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Phenotypic characteristics and genotypic correlation of antimicrobial resistant (AMR) Salmonella isolates from a poultry slaughterhouse and its downstream retail markets

Shang, Ke, Wei, Bai, Jang, Hyung-Kwan, Kang, Min
Food control 2019 v.100 pp. 35-45
Salmonella, ampicillin, antibiotic resistance, broiler chickens, chicken meat, chloramphenicol, cross contamination, flora, genes, genotype, lairage, multiple drug resistance, nalidixic acid, pathogenicity islands, phenotype, pulsed-field gel electrophoresis, retail marketing, serotypes, slaughter, slaughterhouses, streptomycin, sulfonamides, virulence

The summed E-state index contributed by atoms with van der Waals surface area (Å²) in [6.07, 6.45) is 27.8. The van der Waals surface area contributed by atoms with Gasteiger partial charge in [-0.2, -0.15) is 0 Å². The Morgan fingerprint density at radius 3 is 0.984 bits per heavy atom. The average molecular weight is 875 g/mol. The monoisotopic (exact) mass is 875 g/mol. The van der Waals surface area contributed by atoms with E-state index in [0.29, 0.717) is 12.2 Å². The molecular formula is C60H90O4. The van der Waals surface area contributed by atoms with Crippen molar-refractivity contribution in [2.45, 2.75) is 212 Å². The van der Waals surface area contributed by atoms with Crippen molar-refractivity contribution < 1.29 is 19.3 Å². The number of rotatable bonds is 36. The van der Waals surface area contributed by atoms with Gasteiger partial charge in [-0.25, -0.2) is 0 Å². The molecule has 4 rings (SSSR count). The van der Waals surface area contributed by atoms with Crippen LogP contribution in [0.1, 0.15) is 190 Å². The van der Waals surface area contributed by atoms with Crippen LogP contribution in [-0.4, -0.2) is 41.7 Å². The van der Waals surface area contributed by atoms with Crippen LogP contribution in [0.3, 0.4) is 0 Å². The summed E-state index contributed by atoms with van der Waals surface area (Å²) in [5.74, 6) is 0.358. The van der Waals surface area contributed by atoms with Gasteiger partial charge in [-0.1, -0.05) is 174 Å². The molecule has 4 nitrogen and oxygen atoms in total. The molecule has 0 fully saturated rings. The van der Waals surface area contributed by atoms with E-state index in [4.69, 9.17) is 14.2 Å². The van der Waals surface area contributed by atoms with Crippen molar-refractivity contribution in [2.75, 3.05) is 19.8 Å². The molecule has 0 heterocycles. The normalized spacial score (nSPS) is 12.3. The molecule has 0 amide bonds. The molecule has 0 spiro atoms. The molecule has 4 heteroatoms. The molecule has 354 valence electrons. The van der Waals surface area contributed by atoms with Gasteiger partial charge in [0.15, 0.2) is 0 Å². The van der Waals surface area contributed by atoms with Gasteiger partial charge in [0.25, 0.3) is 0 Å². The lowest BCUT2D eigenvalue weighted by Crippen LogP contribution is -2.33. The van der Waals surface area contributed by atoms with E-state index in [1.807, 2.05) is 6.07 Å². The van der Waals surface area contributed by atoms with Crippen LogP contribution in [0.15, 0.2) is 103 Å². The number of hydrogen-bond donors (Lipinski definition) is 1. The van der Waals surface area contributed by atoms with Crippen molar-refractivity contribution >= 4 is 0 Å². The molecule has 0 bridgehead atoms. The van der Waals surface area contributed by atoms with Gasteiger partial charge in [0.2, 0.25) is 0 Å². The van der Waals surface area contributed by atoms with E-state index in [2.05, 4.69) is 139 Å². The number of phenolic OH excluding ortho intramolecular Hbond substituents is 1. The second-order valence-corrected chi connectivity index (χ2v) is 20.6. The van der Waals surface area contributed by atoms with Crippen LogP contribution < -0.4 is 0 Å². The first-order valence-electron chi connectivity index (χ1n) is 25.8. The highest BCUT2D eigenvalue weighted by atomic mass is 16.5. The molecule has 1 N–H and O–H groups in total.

The present study investigated the distribution, antimicrobial susceptibility profiles, serotypes and genotypes of Salmonella isolates from a slaughterhouse (including lairage and slaughter line) and its downstream retail markets to determine the main sources of Salmonella contamination in retail chicken meat. Positive identification rates in the slaughterhouse and retail markets were 9.5% (81/852) and 41.8% (69/165), respectively. Among the Salmonella serovars identified, S. Albany was the most prevalent but other serovars including S. Montevideo and S. Virchow were also present prominently. Antimicrobial susceptibility testing revealed that the highest antimicrobial resistance rate was against nalidixic acid (139/150, 92.7%), that 56.7% (85/150) isolates were multidrug-resistant (MDR), and that the resistance profile of 20.7% (31/150) isolates was ACSSuT (ampicillin, chloramphenicol, streptomycin, sulfonamides and tetracycline). Ten virulence genes were detected in 69 isolates from retail chicken meat; the Salmonella pathogenicity island genes invA, hilA, sipA, sopB, sopD, ssrA, and ssaR were present in most of the isolates (94.2%–100%). Based on analysis of pulsed-field gel electrophoresis (PFGE) results, our findings indicated that MDR isolates could be transmitted from slaughterhouse to its downstream retail markets. In addition, the present study indicates three possible routes of Salmonella contamination in retail chicken meat, including initial presence, cross-contamination from carrier broilers slaughtered on the same day, and contamination from resident flora in slaughterhouse, with the last route being the most common in the present study.